In his recent paper, Commoning as a Transformative Social Paradigm, author, activist and commons scholar David Bollier argues that the commons, which he describes as “at once a paradigm, a discourse, an ethic, and a set of social practices,” holds great promise in transcending the conundrum of imagining and building a “radically different system while living within the constraints of an incumbent system that aggressively resists transformational change.”

He writes:

More than a political philosophy or policy agenda, the commons is an active, living process. It is less a noun than a verb because it is primarily about the social practices of commoning—acts of mutual support, conflict, negotiation, communication and experimentation that are needed to create systems to manage shared resources. This process blends production (self provisioning), governance, culture, and personal interests into one integrated system.

Part of the Next System Project’s New Systems: Possibilities and Proposals series, the paper provides an overview and potential of the commons and commoning, explains the “theory of change that animates many commoners,” and looks speculatively at some implications of a commons-centric society for the market/state alliance that now constitutes “the system.”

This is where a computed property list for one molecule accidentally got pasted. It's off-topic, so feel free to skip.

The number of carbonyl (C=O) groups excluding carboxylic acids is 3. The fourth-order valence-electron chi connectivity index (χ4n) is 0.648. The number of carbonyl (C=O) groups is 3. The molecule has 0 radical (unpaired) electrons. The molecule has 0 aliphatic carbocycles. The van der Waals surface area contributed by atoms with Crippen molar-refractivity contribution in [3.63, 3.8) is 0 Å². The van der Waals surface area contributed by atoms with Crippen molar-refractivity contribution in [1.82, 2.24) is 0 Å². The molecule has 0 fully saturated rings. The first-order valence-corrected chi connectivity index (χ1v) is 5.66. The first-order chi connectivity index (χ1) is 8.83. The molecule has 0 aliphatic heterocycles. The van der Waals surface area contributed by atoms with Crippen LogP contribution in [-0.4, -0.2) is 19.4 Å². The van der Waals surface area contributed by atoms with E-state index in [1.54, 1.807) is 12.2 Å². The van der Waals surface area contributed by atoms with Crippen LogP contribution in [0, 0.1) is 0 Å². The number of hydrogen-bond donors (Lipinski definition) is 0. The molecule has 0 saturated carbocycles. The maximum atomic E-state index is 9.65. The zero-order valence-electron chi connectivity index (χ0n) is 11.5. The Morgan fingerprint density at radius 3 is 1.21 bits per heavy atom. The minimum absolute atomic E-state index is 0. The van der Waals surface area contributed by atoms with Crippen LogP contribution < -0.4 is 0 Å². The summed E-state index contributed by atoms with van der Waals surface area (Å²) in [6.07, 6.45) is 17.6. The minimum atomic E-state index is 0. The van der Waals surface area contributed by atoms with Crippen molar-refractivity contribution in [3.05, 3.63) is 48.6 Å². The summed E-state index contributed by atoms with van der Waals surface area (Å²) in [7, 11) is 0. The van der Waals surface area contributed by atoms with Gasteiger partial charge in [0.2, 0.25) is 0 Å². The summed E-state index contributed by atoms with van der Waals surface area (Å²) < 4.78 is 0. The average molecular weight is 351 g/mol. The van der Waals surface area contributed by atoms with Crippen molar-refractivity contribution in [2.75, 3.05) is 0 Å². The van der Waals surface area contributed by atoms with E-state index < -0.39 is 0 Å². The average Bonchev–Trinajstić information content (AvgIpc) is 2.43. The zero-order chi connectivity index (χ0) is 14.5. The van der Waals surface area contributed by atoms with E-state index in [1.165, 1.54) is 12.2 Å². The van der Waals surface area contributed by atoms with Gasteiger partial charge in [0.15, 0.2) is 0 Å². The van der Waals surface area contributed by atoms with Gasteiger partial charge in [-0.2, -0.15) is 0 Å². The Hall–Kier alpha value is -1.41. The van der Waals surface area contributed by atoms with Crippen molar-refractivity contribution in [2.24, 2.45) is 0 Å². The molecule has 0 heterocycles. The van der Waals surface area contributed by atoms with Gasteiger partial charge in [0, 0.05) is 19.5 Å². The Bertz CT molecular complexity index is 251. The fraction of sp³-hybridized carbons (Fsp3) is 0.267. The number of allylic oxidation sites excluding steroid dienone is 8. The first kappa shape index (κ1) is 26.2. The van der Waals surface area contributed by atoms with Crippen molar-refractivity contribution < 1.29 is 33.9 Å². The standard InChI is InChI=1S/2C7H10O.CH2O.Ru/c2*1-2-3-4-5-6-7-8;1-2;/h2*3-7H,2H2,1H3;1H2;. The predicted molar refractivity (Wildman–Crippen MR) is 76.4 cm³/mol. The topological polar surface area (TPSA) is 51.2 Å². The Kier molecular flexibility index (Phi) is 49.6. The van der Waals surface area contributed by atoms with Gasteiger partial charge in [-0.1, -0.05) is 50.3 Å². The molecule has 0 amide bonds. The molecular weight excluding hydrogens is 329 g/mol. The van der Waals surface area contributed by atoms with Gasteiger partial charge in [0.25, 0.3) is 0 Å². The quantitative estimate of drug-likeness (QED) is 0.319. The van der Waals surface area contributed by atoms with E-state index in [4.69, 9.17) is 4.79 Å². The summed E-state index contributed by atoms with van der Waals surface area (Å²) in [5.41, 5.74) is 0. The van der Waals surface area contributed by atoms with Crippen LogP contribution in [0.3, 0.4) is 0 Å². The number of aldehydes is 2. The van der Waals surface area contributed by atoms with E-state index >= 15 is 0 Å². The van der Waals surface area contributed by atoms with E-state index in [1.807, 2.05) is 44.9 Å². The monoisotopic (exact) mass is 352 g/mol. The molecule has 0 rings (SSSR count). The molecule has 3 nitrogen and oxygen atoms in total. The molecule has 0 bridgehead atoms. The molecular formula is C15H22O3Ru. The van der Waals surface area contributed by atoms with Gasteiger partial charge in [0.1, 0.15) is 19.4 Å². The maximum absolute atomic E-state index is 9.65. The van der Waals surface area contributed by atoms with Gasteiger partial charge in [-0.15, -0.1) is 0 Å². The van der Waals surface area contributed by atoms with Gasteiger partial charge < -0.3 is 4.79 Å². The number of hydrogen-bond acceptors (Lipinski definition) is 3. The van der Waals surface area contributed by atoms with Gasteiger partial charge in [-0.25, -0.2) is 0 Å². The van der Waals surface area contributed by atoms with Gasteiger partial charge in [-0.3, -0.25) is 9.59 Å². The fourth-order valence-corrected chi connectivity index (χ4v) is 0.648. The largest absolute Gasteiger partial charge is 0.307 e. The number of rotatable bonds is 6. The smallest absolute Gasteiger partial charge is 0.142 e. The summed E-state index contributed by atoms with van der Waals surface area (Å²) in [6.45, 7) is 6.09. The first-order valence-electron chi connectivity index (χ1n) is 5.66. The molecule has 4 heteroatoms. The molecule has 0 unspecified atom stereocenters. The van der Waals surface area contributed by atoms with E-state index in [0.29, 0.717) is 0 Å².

The Next System Project drew from Bollier’s paper to create the following animation: How Does the Commons Work?, which illustrates some of the key features of Bollier’s vision.


Top photo: Masha Danilova (CC-0). Follow @CatJohnson on Twitter

Cat Johnson


Cat Johnson | |

Cat Johnson is a content strategist and teacher helping community builders create strong brands. A longtime writer, marketing pro and coworking leader, Cat is the founder of Coworking Convos and